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Religion

Harrison Ford is getting sick of the growing number of Star Wars fans camping outside his doorstep. The Hollywood actor - who plays Han Solo in the hit sci-fi franchise - claims he is hounded by a group of wacky film fanatics praying to him as the leader of the Star Wars-inspired Jediism religion outside his Wyoming, home. He says, "It's flattering, but I can't accept their prayers.
-- News Item

How do religions get started?  Most have been around so long their origins are shrouded in legend.  The newer ones are also shrouded in legend but may still offer clues to their beginnings.  If Harrison Ford’s troubles with overzealous “Jediists” are any indication, the distinction between at least some religious movements and celebrity worship is not always clear-cut.  George Lucas may be surprised to learn that the cult following surrounding his Star Wars films has evolved into an actual cult.  Inspired by mythologist Joseph Campbell’s Hero with a Thousand Faces, Lucas admittedly indulged in a bit of deliberate myth-making while crafting his Star Wars scripts, albeit for a galaxy far, far way.  However, his purpose was never anything more exalted than selling movie tickets.

Lucas is not the only purveyor of science fiction to inspire a religious movement, however inadvertent in his case.  L. Ron Hubbard, who got his start cranking out pulp science fiction, went on to become the founder of Scientology, whose Hollywood trappings have less to do with celebrity worship than with recruiting celebrities as worshippers.  Then there are the various flying saucer cults that have arisen since World War II in response to UFO sightings and reports of alien abductions.  The most notorious was Heaven’s Gate, a millenarian sect whose members committed mass suicide in 1997 in the belief that their souls would be transported to a higher dimension by a spacecraft hovering behind the Hale-Bopp Comet.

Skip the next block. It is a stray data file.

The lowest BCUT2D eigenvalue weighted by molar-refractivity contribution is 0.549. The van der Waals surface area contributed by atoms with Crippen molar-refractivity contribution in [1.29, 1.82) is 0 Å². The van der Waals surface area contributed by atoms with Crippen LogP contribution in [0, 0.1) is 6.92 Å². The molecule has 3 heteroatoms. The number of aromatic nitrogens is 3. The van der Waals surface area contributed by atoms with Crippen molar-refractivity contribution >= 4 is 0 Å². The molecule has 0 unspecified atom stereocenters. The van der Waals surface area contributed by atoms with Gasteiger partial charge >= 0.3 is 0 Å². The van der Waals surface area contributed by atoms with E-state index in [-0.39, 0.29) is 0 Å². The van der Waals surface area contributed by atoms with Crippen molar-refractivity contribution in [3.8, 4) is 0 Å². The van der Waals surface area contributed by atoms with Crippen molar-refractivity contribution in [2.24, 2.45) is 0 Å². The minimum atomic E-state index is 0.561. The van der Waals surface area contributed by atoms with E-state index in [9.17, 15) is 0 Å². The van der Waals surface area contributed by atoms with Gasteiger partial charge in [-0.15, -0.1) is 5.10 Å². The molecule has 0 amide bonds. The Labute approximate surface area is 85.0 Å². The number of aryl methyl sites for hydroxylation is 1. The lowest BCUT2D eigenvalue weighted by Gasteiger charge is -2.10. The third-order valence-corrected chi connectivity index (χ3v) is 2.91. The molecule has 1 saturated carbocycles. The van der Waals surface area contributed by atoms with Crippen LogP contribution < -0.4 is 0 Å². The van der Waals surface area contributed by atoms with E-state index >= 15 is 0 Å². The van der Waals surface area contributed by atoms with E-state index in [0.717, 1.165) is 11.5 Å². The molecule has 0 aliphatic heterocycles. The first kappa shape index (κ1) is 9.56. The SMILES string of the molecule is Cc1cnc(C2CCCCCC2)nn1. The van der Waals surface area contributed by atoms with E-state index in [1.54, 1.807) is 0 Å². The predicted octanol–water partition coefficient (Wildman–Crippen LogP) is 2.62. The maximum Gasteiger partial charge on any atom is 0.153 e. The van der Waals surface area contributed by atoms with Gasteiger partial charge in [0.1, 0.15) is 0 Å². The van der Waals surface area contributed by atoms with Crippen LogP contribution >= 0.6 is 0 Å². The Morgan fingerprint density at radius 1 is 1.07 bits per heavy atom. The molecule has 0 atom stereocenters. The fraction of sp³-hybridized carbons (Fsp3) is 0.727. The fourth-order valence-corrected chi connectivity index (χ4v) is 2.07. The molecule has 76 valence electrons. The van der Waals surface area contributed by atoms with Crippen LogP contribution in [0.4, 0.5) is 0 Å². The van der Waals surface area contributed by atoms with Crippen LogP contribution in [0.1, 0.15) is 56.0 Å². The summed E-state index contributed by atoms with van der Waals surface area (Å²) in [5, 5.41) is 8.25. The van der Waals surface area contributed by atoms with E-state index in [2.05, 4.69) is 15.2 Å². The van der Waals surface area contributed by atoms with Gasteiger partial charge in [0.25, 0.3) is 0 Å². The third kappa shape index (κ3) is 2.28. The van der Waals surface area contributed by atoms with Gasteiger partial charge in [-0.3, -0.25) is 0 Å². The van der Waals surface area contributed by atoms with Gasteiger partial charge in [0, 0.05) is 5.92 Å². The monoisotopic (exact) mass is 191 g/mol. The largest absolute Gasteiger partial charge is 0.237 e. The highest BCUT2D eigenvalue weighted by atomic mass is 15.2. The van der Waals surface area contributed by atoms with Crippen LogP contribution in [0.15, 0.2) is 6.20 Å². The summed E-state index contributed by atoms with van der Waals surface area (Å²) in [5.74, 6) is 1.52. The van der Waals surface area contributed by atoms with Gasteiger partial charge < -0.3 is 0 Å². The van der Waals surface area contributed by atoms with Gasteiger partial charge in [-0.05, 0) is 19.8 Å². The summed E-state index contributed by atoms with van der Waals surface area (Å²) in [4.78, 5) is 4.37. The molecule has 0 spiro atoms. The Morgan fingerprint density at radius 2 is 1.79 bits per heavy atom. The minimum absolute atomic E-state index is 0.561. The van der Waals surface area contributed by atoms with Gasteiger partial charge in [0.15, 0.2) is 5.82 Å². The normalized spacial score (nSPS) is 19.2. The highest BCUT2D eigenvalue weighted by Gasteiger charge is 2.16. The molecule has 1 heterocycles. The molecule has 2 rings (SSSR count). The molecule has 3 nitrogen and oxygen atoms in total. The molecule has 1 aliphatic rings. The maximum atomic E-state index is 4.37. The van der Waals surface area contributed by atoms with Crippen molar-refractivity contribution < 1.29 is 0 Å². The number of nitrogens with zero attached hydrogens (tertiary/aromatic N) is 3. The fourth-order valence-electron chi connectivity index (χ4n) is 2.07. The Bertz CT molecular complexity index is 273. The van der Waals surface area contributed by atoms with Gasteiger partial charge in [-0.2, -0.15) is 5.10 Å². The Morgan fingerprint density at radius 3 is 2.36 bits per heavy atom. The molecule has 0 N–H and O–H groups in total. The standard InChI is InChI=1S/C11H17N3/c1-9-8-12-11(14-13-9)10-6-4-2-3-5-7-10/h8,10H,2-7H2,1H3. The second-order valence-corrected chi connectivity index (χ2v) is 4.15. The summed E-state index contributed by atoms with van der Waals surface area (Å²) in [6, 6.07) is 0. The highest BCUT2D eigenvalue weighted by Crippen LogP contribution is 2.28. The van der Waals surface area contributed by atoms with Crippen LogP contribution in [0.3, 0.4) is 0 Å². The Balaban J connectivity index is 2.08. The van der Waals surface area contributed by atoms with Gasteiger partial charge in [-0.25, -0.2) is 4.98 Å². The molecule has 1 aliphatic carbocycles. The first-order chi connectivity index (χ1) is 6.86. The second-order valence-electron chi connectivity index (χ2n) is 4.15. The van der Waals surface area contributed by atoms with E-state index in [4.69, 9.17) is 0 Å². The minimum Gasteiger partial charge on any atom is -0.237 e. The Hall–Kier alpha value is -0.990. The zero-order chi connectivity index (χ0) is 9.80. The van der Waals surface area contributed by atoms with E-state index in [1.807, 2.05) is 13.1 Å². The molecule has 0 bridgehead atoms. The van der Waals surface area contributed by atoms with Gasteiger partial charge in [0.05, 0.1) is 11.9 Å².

Arthur C. Clarke, another purveyor of science fiction, once observed that any sufficiently advanced technology is indistinguishable from magic to those who are less advanced.  Aborigines on isolated South Pacific islands during World War II watched American military aircraft unloading supplies at airstrips carved out of the jungle and evolved elaborate rituals to persuade the gods to drop more cargo from the sky after the war ended and the troops went away.  

One can see evidence of a similar phenomenon at work long before there was any advanced technology to wow the natives.  The New Testament reports an incident in which the apostles Paul and Barnabas visit Lystra in Asia Minor and heal a crippled man there.  The locals mistake them for Greek gods and want to offer sacrifices to them, whereupon Paul and Barnabas try to explain that they not gods but men “of like nature with you.”  However, they may inadvertently have opened the door to such confusion by preaching about a savior who was of like nature with men but who was also worshipped as God.

“People fashion their God after their own understanding,” as Oscar Wilde put it.  Our tendency is to idolize those perceived to be more intelligent, more glamorous or more powerful than ourselves.  Children start out worshipping their parents before eventually discovering within themselves all those qualities they assumed belonged to the gods of the grownup world.  We outgrow such infantile adulation but rarely the tendency to ascribe to our gods those same powers that also lie dormant within ourselves.  We fail to grasp the true meaning of our religious myths, which tell us we are created in God’s image; instead, we are content to worship gods who are created in our own.   

Acts 14:8-18     

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